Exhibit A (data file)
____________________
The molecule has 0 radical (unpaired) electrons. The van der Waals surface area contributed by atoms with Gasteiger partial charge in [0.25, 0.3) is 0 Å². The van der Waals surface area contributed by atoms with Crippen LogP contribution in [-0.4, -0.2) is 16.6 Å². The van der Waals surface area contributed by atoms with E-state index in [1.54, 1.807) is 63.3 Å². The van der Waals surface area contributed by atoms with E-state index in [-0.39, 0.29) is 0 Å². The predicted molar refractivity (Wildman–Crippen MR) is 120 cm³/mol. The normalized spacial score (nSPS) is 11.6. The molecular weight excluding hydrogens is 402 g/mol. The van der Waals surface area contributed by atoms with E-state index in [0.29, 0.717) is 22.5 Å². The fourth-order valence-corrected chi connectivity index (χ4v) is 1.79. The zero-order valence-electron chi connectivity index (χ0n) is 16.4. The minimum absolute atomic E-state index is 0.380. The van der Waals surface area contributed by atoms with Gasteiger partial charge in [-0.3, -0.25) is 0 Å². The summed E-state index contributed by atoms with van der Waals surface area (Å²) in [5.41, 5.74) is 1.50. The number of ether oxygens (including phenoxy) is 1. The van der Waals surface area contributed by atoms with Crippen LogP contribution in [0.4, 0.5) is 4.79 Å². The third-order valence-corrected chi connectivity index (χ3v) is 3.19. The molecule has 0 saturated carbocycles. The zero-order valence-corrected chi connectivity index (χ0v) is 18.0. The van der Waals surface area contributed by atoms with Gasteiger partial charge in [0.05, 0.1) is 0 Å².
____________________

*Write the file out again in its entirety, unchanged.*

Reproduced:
The molecule has 0 radical (unpaired) electrons. The van der Waals surface area contributed by atoms with Gasteiger partial charge in [0.25, 0.3) is 0 Å². The van der Waals surface area contributed by atoms with Crippen LogP contribution in [-0.4, -0.2) is 16.6 Å². The van der Waals surface area contributed by atoms with E-state index in [1.54, 1.807) is 63.3 Å². The van der Waals surface area contributed by atoms with E-state index in [-0.39, 0.29) is 0 Å². The predicted molar refractivity (Wildman–Crippen MR) is 120 cm³/mol. The normalized spacial score (nSPS) is 11.6. The molecular weight excluding hydrogens is 402 g/mol. The van der Waals surface area contributed by atoms with E-state index in [0.29, 0.717) is 22.5 Å². The fourth-order valence-corrected chi connectivity index (χ4v) is 1.79. The zero-order valence-electron chi connectivity index (χ0n) is 16.4. The minimum absolute atomic E-state index is 0.380. The van der Waals surface area contributed by atoms with Gasteiger partial charge in [-0.3, -0.25) is 0 Å². The summed E-state index contributed by atoms with van der Waals surface area (Å²) in [5.41, 5.74) is 1.50. The number of ether oxygens (including phenoxy) is 1. The van der Waals surface area contributed by atoms with Crippen LogP contribution in [0.4, 0.5) is 4.79 Å². The third-order valence-corrected chi connectivity index (χ3v) is 3.19. The molecule has 0 saturated carbocycles. The zero-order valence-corrected chi connectivity index (χ0v) is 18.0. The van der Waals surface area contributed by atoms with Gasteiger partial charge in [0.05, 0.1) is 0 Å².